A group of Australian tourists from the COVID-19 stricken Zaandam cruise liner were told they would have to spend the night in a San Francisco airport hotel rather than flying home to Sydney after United Airlines flight attendants refused to work the flight if the group were onboard. Around 135 passengers from the ship had arrived in SFO from Port Everglades where the ship docked on Thursday.
The ill-fated Holland and America Line ship had been stranded at sea since March 14 after governments refused permission for the ship to dock because of fears over the novel Coronavirus. At least 90 of the 442 passengers and 143 crew on the Zaandam have reported flu-like symptoms, and four passengers have died – at least two were confirmed to have had COVID-19.
The Zaandam and its sister-ship the Rotterdam had been moored off the coast of Florida for several days before Broward County officials gave permission for the ships to dock in Fort Lauderdale. Around 52 Florida residents were allowed to disembark first, then U.S. citizens and finally foreign passengers – the process, which involved health screenings, stretched into Saturday.
According to Holland American Line, any passengers presenting with symptoms would remain on the ships, while those who were assessed as ‘fit-to-travel’ by health officials and the CDC would be put on buses and transferred direct to airports for flights home.
The cruise line said the vast majority of passengers would leave on charter flights and it seems like the group of Australian’s did indeed fly into SFO on a charter flight. But from there, the group were booked onto a regularly scheduled United Airlines flight to Sydney.
One of the passengers in that group said in a public Facebook post that they were “bumped off” United Airlines flight UA863 on Friday because the “cabin crew refused to work with us”.
A spokesperson for United didn’t comment on whether flight attendants specifically refused to fly the group of Australian’s from the Zaandam but did say its response “continually adapts to the everchanging future as a result of the COVID-19 outbreak.” The statement continued: “our commitment to safety has never wavered.”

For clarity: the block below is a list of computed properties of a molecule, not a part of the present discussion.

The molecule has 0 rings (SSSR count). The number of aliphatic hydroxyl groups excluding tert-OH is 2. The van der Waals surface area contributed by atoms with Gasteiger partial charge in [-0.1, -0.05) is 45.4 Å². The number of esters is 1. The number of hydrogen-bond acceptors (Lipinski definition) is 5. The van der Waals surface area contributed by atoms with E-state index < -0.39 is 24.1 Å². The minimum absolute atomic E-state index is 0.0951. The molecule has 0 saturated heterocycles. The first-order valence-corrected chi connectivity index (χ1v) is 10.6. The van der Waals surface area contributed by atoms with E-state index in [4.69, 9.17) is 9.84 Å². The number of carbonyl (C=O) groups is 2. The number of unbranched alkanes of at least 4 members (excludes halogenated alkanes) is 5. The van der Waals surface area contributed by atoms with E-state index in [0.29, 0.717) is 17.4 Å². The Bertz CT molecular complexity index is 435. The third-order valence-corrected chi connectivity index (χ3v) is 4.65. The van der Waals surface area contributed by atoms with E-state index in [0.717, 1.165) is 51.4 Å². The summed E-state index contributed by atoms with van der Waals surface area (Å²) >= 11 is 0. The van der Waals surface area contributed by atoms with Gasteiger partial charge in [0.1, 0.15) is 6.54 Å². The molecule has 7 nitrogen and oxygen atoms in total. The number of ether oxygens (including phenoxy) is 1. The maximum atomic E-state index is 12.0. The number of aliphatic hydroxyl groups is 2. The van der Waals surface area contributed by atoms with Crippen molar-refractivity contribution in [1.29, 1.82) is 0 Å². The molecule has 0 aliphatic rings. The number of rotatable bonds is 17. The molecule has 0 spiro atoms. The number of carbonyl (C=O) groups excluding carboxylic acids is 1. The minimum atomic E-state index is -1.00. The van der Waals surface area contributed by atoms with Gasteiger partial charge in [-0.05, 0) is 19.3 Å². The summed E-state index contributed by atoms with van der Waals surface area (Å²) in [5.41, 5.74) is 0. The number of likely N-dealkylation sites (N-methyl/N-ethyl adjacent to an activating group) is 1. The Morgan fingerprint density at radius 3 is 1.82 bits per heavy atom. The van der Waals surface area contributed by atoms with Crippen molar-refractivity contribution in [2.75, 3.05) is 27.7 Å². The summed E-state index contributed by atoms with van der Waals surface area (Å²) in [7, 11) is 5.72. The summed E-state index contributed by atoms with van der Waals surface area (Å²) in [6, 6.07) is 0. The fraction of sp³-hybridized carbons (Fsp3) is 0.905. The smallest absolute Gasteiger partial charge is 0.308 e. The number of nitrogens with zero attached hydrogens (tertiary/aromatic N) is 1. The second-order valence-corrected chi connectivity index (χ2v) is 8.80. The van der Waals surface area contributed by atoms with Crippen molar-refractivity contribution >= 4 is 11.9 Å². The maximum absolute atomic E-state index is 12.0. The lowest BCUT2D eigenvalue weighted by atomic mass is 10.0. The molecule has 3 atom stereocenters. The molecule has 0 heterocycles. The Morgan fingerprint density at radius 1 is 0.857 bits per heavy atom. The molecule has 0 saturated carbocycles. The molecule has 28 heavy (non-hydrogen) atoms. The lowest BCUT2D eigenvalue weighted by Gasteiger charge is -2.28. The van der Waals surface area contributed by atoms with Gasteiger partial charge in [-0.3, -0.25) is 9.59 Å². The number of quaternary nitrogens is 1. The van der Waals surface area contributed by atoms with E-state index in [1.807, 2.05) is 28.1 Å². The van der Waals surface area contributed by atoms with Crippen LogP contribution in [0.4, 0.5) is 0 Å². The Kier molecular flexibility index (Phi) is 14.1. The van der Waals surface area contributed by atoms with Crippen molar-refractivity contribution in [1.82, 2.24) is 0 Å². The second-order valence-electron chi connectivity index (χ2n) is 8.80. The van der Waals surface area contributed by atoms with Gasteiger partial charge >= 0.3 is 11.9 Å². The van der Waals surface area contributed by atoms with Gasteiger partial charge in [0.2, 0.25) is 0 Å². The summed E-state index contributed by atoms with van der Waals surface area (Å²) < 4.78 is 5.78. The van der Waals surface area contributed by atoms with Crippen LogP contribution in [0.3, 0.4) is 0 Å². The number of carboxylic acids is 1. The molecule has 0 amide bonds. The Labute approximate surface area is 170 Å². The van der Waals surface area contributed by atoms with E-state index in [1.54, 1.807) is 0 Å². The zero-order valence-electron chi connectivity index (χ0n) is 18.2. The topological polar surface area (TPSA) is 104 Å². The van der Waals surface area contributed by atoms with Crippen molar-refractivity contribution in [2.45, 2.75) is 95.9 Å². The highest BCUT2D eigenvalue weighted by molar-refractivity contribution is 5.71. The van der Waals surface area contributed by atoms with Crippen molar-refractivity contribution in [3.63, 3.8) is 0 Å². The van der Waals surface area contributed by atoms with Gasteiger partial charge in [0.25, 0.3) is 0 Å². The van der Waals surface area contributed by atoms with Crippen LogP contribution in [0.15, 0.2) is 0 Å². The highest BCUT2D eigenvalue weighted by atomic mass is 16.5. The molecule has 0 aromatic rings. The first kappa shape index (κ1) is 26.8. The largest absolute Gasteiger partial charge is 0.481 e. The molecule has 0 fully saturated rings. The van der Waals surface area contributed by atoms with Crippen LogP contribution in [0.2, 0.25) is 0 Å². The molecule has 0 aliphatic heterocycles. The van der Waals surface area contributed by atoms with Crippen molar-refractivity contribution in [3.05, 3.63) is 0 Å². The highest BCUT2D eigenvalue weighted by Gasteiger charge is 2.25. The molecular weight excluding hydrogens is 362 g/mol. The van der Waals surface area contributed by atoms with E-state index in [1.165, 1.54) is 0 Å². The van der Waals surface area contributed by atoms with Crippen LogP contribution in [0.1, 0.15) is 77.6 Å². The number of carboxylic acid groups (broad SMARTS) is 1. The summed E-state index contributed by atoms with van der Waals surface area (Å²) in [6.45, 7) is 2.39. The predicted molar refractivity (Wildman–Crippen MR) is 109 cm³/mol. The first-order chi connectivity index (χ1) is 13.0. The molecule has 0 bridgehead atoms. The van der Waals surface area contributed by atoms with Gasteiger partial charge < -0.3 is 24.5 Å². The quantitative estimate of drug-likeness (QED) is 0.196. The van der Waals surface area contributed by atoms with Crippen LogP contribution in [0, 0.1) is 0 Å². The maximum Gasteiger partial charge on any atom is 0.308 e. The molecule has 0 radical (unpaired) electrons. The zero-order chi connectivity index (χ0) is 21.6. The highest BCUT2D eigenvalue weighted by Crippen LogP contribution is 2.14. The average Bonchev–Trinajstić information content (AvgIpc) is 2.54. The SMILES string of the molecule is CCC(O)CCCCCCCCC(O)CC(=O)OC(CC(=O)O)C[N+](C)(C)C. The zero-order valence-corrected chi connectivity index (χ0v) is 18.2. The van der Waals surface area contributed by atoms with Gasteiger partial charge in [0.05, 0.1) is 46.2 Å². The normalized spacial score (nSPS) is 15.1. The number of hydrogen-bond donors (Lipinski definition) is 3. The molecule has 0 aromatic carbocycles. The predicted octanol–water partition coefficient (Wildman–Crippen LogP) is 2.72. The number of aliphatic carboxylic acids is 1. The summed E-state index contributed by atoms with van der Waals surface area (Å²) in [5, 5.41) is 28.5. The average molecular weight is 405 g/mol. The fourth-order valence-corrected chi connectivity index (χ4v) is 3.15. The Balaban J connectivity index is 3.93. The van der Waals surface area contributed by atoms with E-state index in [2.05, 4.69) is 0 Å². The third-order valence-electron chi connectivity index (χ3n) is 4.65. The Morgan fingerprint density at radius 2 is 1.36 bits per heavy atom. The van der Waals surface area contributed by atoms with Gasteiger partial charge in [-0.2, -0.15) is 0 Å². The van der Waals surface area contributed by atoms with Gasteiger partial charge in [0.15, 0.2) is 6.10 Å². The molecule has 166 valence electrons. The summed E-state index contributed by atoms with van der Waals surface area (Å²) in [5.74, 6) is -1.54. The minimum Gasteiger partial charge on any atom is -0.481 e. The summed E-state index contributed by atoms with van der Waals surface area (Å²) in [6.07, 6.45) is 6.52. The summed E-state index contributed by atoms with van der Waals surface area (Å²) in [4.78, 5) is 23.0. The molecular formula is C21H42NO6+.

“Although these passengers were cleared by the (Centers for Disease Control and Prevention), out of an abundance of caution for the safety of our crew and customers, we scheduled a special charter flight for only those passengers to depart,” United explained in a statement.
“These are extraordinary times and while we take enormous pride in our commitment to safety, we also take pride in our ability to connect the world,” the statement continued. “By providing these Australian citizens a safe and much needed way to get home after a long time at sea a half a world away, we exemplify our commitment and are proud to do our part to help all we can during this crisis.”
The flight attendants operating this flight are all believed to be volunteers.
“We are so happy to be able to get our guests home and assist those few who need additional medical services. The COVID-19 situation is one of the most urgent tests of our shared humanity, and we must do everything we can to ensure we continue to act in ways consistent with our common human dignity,” Orlando Ashford, president of Holland American line said in a statement.
Mateusz Maszczynski honed his skills as an international flight attendant at the most prominent airline in the Middle East and has been flying throughout the COVID-19 pandemic for a well-known European airline. Matt is passionate about the aviation industry and has become an expert in passenger experience and human-centric stories. Always keeping an ear close to the ground, Matt's industry insights, analysis and news coverage is frequently relied upon by some of the biggest names in journalism.